Wednesday, 17 February 2010

JTS and Google App Engine

Nice to see that JTS is officially certified as compatible with Google App Engine.

JTS makes clouds easy!

A few people have tinkered with running JTS in GAE (eg here and here). But the killer app has yet to emerge... How about a Java-based App Engine version of this?

JTS & Jython

Sean's post suddenly made me realize that it might be really cool to have a nice set of Jython bindings for JTS (a la what Shapely has done for GEOS).

Now, of course Jython can call Java classes directly, so maybe this is an empty task. But perhaps there are some impedance mismatches which could be removed via some simple glue code. And it would be nice to provide some examples of Jython code using JTS, to make it easier for people to figure out how to get started.

And of course I'd throw in Proj4J as well!

One more thing for my ever-growing task list...

If anyone has any ideas on what needs doing here, I'd like to hear them.

(This also makes me think that both Jython and JTS need some cool logos... I don't have any pictures to post!)

Friday, 5 February 2010

Opposites attract?

This sounds like

Fine Swiss shade-grown organic chocolate and rancid peanut butter from the big-box store discount aisle

HatBox for Derby and H2

I just saw the HatBox spatial extension to Derby and H2. (Cute name - Derby, HatBOX - get it?)

And of course HatBox uses JTS!

This is great - H2 is a fantastic pure Java database, which has been crying out for spatial support. (Perhaps if this extension proves its worth it will be merged into the main H2 codebase at some point?)

However, HatBox is still a "user-space extension" - which means that it has not enhanced the SQL evaluation engine itself with knowledge about spatial indexes and when to use them. So to utilize spatial indexing you have to explicitly join to the spatial index table, which results in ugly SQL like this:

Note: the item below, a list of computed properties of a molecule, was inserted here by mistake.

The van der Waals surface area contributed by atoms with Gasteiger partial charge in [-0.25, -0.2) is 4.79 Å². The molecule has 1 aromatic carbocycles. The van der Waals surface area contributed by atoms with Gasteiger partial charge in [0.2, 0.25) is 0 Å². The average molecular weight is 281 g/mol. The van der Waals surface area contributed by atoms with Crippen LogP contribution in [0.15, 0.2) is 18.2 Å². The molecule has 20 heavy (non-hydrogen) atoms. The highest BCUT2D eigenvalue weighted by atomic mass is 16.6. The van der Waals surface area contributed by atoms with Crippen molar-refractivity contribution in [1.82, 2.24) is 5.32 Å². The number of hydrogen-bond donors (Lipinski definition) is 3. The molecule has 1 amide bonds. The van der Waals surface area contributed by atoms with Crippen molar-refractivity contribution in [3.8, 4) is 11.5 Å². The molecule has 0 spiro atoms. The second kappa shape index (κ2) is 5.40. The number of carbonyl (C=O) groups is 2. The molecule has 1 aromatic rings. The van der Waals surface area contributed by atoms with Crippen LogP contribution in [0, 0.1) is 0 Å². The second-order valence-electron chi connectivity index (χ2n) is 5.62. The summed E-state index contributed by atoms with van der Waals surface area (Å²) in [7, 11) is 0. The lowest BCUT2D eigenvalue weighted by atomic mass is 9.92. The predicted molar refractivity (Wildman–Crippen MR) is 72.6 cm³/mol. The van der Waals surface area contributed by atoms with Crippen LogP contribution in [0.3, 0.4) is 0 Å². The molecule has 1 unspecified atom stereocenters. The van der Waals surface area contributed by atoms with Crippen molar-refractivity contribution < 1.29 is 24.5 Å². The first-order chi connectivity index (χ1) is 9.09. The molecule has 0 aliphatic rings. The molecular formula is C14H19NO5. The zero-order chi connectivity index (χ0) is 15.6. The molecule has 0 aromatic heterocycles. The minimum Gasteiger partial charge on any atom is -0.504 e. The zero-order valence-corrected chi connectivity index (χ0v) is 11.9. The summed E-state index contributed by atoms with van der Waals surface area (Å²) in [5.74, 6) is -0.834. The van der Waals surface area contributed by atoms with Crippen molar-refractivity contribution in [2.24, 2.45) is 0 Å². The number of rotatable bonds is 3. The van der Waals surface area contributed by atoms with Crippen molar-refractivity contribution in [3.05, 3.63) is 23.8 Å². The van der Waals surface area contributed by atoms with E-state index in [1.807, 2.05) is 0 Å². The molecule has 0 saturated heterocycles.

select ID, GEOM from T1 as t
inner join
HATBOX_MBR_INTERSECTS_ENV('PUBLIC','T1',145.05,145.25,-37.25,-37.05) as i

This is the same approach used in Sqlite and ESRI SDE and other spatial extensions which operate in user space rather than DB engine space (Mike Butler of SDBE fame used to call this "staying above the blood-brain barrier" 8^). Basically you are adding the index filter condition which for scalar indexes the SQL engine adds automatically.

In contrast, the "big boys" like PostGIS, Oracle, SQL Server, DB2, Informix, etc have actually extended their database engine to handle spatial datatypes and indexes. Most of these systems actually have provided a general extensibility mechanism which allows a clean separation between the engine core and the new datatypes. PostgreSQL is probably the one which takes this to the ultimate extent.

User-space spatial extensions are for a first approach, but it would be really nice to be able to play with the big boys and incorporate knowledge of spatial indexes and functions directly into the database engine. This should be easierto do in Java than in C - are you listening, H2?

Tuesday, 2 February 2010


Woohoo! I got SlashGeo'ed!

Tagged with cool icons as Software, Open Source, and - er - Geocoding?